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THE Australian-led Afghan
National Army School of
Artillery (ANASA) in Kabul
achieved a significant train-
ing milestone in early April when its
first two classes of artillery recruits
marched out to join operational artil-
One is based in Kandahar prov-
ince and the other will be located in
A third class is due to march out of
the school before the end of the month.
Afghan Artillery Training Team
Kabul (AATTK) CO Lt-Col Kane
Mangin said the training didn't end
after the Afghan gunners graduated
from the ANASA.
"They then went to the
Consolidated Fielding Centre in Kabul
to undergo another nine weeks of train-
ing," Lt-Col Mangin said.
"The two graduations were a major
achievement for the 18 Australian
and other coalition personnel who
are instructing and mentoring at the
ANASA's ultimate goal is to train
23 artillery batteries with reserves for
future ANA force sustainment.
"The AATTK's prime role is to
mentor the ANASA to be fully func-
tional, so it can develop its own courses
and manage its own technical devel-
opment of artillery capability," Lt-Col
"The second is to spread the train-
ing of artillery beyond Kabul using
newly established artillery mobile
training teams, which will move out to
other areas of the country to train other
ANA soldiers from May and June."
There will be five mobile teams
staffed by personnel from Spain,
Poland, Georgia, France, Mongolia and
The courses run by the mobile
teams will be similar to what are held at
Australian staff act as mentors on
all of the 11 ANASA-run courses at the
Kabul barracks, with ANA personnel
instructing on most of them.
"The courses are broken up into
three disciplines: gunnery, fire direction
and fire support," Lt-Col Mangin said.
"The ANA provides 90 per cent of
the instruction on all of the gunnery
courses, of the fire direction courses
they teach 10 per cent of the curriculum
and of the fire support courses they
teach 50 per cent."
Bdr Samuel Jenkins is in his sixth
month of working at the ANASA.
"I'm the course manager of the
squad leaders' gun course and I do most
of the behind-the-scenes administration
and mentor the ANA instructors," Bdr
"On a typical day I come up to the
gun park with the students and I brief
the ANA instructors on what I want
them to achieve in a lesson.
"If I need to, I will step in if some-
thing's not being taught properly and if
they need a hand. The ANA instructors
have come a long way in six months and
they're all over what they have to do."
It's a challenging job for Bdr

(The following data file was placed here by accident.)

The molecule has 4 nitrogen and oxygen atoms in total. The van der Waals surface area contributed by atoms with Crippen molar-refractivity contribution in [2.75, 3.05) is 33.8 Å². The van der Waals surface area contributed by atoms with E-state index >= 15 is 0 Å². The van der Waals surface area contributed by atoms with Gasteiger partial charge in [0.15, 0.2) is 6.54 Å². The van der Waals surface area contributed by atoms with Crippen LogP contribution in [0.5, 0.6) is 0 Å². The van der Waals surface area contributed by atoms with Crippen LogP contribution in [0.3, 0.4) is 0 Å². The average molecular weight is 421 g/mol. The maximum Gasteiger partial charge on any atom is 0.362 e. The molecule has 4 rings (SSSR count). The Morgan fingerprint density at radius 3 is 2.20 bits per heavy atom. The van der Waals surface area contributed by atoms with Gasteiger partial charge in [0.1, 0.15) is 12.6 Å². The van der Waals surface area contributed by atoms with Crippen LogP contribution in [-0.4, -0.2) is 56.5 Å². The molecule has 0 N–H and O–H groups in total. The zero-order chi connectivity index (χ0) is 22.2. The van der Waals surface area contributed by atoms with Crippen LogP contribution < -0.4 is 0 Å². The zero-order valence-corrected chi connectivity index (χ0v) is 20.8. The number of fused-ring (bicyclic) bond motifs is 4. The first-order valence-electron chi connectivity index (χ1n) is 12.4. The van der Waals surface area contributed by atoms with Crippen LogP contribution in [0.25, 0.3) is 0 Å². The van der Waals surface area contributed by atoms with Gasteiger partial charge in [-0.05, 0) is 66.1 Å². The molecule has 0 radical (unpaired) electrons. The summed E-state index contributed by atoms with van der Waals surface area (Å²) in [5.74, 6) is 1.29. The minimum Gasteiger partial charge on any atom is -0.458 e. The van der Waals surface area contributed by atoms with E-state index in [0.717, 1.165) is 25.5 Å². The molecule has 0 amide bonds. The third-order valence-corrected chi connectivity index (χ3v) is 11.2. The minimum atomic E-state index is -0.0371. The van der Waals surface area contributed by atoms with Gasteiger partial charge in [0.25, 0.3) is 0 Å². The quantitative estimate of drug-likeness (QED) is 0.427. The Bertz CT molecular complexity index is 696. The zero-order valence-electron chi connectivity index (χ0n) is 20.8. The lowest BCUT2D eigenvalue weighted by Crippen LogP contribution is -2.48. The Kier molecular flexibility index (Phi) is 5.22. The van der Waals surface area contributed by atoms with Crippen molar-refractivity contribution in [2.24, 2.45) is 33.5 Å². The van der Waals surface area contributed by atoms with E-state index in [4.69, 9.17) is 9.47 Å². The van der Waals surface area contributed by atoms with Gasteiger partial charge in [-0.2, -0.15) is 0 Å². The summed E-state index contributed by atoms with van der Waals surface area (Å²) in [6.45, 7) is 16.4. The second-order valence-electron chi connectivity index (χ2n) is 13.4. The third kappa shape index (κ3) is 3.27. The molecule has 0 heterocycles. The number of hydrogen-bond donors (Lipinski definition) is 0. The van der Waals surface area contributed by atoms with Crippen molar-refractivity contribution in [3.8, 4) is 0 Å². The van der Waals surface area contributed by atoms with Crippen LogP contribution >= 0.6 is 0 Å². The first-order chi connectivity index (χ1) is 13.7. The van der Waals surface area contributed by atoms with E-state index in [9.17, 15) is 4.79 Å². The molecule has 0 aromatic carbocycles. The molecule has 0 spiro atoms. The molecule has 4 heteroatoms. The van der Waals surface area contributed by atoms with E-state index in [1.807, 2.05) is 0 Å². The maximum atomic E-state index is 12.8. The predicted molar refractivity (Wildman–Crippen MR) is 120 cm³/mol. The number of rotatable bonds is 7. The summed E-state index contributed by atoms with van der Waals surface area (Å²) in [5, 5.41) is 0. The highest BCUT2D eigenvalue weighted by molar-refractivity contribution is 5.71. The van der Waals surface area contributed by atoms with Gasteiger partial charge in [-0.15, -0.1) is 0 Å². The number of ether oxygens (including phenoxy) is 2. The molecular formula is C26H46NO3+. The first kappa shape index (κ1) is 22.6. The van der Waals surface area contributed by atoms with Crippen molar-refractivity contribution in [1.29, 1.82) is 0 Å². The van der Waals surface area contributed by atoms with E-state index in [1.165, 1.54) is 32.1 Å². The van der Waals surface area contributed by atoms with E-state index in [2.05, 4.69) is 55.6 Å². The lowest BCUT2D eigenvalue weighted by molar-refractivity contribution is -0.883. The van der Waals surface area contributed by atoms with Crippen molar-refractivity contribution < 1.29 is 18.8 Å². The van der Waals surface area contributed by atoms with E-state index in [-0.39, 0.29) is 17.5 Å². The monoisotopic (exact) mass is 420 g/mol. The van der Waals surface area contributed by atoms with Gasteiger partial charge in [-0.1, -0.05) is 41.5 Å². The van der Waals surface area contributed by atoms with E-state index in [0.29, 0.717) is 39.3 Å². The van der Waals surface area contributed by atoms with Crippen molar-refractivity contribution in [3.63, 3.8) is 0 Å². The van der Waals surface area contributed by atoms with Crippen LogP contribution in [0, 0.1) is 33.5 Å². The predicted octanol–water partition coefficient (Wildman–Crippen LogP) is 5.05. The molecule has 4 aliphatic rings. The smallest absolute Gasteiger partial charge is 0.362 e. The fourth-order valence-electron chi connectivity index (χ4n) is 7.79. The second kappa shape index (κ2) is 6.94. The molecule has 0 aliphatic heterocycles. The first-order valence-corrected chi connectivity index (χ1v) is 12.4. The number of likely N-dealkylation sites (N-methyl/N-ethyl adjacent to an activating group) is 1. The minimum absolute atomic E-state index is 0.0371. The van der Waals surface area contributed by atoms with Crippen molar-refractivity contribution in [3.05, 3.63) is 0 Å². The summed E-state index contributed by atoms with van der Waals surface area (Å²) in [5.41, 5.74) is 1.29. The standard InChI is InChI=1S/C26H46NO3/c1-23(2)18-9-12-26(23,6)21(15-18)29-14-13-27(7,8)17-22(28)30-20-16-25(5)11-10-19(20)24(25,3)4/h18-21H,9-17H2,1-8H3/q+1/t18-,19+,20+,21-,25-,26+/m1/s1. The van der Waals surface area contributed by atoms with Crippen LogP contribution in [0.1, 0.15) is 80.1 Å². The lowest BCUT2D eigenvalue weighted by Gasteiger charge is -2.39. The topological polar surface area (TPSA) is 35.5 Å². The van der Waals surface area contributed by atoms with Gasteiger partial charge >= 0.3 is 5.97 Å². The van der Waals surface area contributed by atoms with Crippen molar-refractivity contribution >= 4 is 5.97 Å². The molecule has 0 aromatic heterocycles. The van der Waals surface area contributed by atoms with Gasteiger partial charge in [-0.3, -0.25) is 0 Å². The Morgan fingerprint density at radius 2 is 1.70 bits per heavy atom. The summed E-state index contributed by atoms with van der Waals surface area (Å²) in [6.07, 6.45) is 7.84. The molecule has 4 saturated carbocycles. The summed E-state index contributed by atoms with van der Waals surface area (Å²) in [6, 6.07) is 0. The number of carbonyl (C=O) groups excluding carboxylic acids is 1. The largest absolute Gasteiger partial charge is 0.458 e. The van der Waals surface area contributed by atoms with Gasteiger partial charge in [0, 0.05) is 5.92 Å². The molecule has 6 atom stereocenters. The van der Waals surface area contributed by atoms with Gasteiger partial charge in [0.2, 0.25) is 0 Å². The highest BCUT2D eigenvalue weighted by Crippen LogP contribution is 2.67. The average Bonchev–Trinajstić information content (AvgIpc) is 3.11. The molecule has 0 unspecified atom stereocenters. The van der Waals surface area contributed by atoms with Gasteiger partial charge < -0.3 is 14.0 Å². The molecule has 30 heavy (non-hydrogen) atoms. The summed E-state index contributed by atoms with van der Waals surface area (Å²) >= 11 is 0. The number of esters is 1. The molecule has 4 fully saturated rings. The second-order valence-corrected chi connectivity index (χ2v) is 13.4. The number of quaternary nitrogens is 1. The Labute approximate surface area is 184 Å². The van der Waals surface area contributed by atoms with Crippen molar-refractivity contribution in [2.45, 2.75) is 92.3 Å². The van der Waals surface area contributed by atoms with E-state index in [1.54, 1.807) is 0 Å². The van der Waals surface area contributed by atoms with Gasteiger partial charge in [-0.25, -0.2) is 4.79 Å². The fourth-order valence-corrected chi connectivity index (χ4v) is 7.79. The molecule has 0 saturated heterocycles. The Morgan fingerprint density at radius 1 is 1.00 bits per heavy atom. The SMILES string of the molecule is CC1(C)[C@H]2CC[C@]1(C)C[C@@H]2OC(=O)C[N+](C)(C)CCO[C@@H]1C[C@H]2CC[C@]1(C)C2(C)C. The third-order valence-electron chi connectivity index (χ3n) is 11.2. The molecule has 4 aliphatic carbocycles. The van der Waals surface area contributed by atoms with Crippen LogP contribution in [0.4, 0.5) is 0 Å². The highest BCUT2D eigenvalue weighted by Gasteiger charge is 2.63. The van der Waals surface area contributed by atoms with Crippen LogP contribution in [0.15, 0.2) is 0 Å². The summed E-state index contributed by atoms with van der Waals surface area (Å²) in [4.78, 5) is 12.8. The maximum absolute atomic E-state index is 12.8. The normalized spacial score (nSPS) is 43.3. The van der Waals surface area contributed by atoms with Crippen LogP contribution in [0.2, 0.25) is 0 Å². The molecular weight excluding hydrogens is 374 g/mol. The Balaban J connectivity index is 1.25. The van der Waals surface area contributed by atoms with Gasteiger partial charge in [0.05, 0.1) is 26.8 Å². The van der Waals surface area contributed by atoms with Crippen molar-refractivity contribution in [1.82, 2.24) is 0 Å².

Jenkins and it has positive and negative
"It's rewarding to see these blokes
march out, but you never know what's
in store for them in the future," Bdr
Sgt Mhamod Omer is a student on
the squad leaders' gun course.
He's performed so well he's been
identified to stay at the school as an
instructor after he completes his train-
"So far I have learnt how to orien-
tate the gun, what direct and indirect
fire is," Sgt Omer said.
"I like learning about artillery and
I'm doing it to serve my country.
"I don't care where the instruc-
tors are from, we respect them. The
Australians show good behaviour
The ANASA was the first military
school in Afghanistan to develop and
run a literacy program for its students.
The lit program has been popular
for the students.
"Literacy's the key to ANA success
and for Afghanistan's future," Lt-Col
"It's also a factor to the success in
the recruitment and retention of ANA
soldiers, as they want an education."
He said ANA artillery would still
have Australian and other coalition per-
sonnel mentoring the ANA instructors
well into the future.
"It's going to take a long time for a
group within the ANA to develop a full
body of knowledge of technical and
tactical gunnery," Lt-Col Mangin said.
First Afghan gunners graduate
The ANA's first artillery graduates are leading the way in the country's
fledgling military education system, Sgt Andrew Hetherington reports.
Army April 28, 2011
Kabul's major military school
THE ANASA is part of the Kabul
military training centre, which also
contains other ANA training institu-
Basic warrior training academy
Sergeant's academy (like the
WO/NCO training wing at
Officer training brigade (like
Portsea Officer School).
Legal branch, signals branch,
religious and cultural affairs
branch and logistics branch
Other facts and figures
At any one time there are more
than 11,000 ANA troops in
As at mid-April the School of
Artillery has in training 180
soldiers, 114 sergeants and 41
The school has turned out
two complete sets of courses,
forming two complete artillery
The first battery was the 4th
Kandak, 3rd Bde 205th Corps
and is based in Kandahar
province, the second Bty is 4th
Kandak, 1st Bde, 215 Corps and
is based in Helmand province.
A new purpose-built instruc-
tional facility is due to open in
August 1km from the school's
existing temporary location. It
will contain the school head-
quarters, a 500-man camp, pur-
pose-built training facilities and
a gun park all in one location.
Mentor: Bdr Rodney Greenwood
supervises an ANA Artillery
student in one of his classes.
Tools of the trade: Bdr Samuel Jenkins listens to Sgt Mhamod Omer's description of the features of the D-30
artillery gun sight.
Photos by Sgt Andrew Hetherington
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